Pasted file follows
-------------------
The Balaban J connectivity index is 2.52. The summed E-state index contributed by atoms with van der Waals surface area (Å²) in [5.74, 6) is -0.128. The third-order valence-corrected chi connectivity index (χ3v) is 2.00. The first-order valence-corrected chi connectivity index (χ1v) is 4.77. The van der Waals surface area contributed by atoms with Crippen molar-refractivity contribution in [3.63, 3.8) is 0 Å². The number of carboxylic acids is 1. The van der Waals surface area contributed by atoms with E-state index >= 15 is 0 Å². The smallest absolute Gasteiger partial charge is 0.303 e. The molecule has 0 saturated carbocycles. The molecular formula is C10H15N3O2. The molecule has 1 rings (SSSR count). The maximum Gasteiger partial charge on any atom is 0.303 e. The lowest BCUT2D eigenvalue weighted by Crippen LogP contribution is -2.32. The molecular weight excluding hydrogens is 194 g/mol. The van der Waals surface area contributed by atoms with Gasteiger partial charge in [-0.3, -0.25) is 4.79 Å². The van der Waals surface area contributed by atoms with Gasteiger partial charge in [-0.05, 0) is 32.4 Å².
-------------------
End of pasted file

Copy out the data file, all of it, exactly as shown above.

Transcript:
The Balaban J connectivity index is 2.52. The summed E-state index contributed by atoms with van der Waals surface area (Å²) in [5.74, 6) is -0.128. The third-order valence-corrected chi connectivity index (χ3v) is 2.00. The first-order valence-corrected chi connectivity index (χ1v) is 4.77. The van der Waals surface area contributed by atoms with Crippen molar-refractivity contribution in [3.63, 3.8) is 0 Å². The number of carboxylic acids is 1. The van der Waals surface area contributed by atoms with E-state index >= 15 is 0 Å². The smallest absolute Gasteiger partial charge is 0.303 e. The molecule has 0 saturated carbocycles. The molecular formula is C10H15N3O2. The molecule has 1 rings (SSSR count). The maximum Gasteiger partial charge on any atom is 0.303 e. The lowest BCUT2D eigenvalue weighted by Crippen LogP contribution is -2.32. The molecular weight excluding hydrogens is 194 g/mol. The van der Waals surface area contributed by atoms with Gasteiger partial charge in [-0.3, -0.25) is 4.79 Å². The van der Waals surface area contributed by atoms with Gasteiger partial charge in [-0.05, 0) is 32.4 Å².